Coal fuelled Nanaimo’s early days

In this excerpt from Black Diamond City, author Jan Peterson reveals scenes from the earliest days of coal mining in the area, before the massive influx of foreign labour that was to come, when members of the local Snuneymuxw First Nation worked in partnership with the Hudson’s Bay Company to harvest and ship the coal.

 

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The Hudson’s Bay Company entered a transition phase in the middle decades of the 19th century. What had traditionally been a fur-based economy expanded to include new commodities and market conditions. The Pacific coast offered new possibilities to exploit the area resources and open new markets for commercial enterprise. The fur trade still remained part of life in the far-flung forts of New Caledonia, but it would be coal that would change the economic outlook on Vancouver Island. Fort Rupert may have been the first location on the island where coal was mined, but it would be the Nanaimo mines that would enrich the HBC.

A chance encounter between Snuneymuxw Chief Che-wich-i-kan [or Ki-et-sa-kun] and a blacksmith in Victoria set the wheels of development in Nanaimo in place. Che-wich-i-kan, historically referred to as “Coal Tyee,” had gone to Victoria to have his gun repaired. He commented about black stones being plentiful in his area. This conversation was repeated to HBC authorities, who then invited the chief to bring some of his black stones to Victoria. In return, he would get a bottle of rum and have his gun repaired free. The date was December 1849. The following spring, Coal Tyee returned with a canoe laden with coal. A company clerk, Joseph William McKay, was quickly dispatched to Nanaimo.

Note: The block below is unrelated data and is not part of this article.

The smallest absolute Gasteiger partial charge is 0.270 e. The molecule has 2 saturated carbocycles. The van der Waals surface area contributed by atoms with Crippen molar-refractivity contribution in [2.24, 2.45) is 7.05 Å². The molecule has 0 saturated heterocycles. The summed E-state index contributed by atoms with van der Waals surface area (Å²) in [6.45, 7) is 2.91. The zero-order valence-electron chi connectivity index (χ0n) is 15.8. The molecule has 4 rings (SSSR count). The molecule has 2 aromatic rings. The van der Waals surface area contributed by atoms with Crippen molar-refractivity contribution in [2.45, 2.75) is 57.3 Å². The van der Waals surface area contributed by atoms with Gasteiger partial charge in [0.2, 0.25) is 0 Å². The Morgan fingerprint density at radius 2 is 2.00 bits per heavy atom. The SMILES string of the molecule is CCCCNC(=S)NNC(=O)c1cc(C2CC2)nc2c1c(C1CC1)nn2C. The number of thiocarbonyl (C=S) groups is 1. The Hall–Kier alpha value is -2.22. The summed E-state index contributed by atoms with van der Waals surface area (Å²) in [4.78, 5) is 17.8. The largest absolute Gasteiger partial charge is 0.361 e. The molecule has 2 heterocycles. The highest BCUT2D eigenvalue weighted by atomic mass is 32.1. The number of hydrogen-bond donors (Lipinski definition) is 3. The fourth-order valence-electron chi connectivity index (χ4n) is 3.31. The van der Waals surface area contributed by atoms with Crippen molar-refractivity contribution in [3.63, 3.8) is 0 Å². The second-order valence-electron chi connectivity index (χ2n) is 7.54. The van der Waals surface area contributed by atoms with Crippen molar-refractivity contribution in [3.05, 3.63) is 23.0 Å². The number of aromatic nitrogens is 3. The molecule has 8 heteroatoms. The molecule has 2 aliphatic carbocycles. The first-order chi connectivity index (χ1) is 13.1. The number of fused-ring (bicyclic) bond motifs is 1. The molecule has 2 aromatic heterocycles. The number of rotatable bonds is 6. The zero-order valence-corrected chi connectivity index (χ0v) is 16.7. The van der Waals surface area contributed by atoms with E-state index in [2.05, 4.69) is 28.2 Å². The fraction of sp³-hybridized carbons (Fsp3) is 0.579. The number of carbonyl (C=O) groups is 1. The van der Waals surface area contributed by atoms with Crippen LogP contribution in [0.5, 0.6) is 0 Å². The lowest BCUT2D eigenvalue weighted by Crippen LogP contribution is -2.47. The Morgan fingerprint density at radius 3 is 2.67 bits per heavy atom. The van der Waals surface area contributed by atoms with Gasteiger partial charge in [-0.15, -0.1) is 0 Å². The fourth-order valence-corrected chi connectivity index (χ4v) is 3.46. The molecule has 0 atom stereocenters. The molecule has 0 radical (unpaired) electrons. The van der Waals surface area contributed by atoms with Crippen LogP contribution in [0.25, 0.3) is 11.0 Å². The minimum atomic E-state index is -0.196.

Joseph McKay was born at Rupert House, Hudson Bay, on Jan. 31, 1829. His family was large — nine sisters and two brothers. McKay was first posted to Fort Vancouver in 1844 when he was 15 years old, then two years later to Fort Victoria, where he clerked for Chief Trader Roderick Finlayson.

In early May 1850, McKay outfitted a prospecting party and began searching for coal in Nanaimo. He found what became known as the Douglas vein at the spot where Coal Tyee had taken his sample. He also explored the beautiful countryside between Nanaimo and Victoria, finding several large tracts of land suitable for settlers. There were also some indications of gold but nothing to warrant extensive prospecting.

The post at Nanaimo was sheltered from the weather by Newcastle Island to the north, Protection Island to the east, and the smaller Cameron Island in the harbour. Further to the east was Gabriola Island. Within the geographic configuration at Nanaimo were two deep-sea harbours: one at Departure Bay, further north and west of Newcastle Island, and one at Nanaimo Harbour, earlier known as Wentuhuysen (or Wenthuysen) Inlet. Both harbours provided safe anchorage for visiting vessels.

Forests thick with Douglas fir and cedar covered the steep slopes from the shoreline west to Mount Benson. When McKay first arrived, scattered along the rocky foreshore were the longhouses of the Snuneymuxw families. Running parallel to the shore was a piece of land several hundred yards wide separated by a narrow passage of water later given the name Commercial Inlet. It was here the Douglas seam was uncovered and where the first log cabins were built.

In August 1852 [Governor James] Douglas personally made a canoe trip from Fort Victoria to Nanaimo, accompanied by Joseph Pemberton, John Muir Sr. and Douglas’s secretary, Richard Golledge. The expedition explored the area of the Cowichan River. The cultivated fields of potatoes particularly impressed Douglas. To the north, they explored the mouth of the Chemainus River before proceeding to Nanaimo, where the coal deposits were examined.

It was important for Douglas to prove to the HBC that his coal-mining dream on Vancouver Island could be a reality. He found the Snuneymuxw were “very friendly, and disposed to give every information we desired,” and noted three coal beds cropping out in different parts of the inlet. The three included the original site at Nanaimo Harbour, another on Protection Island and the third at Midden Bay on Newcastle Island.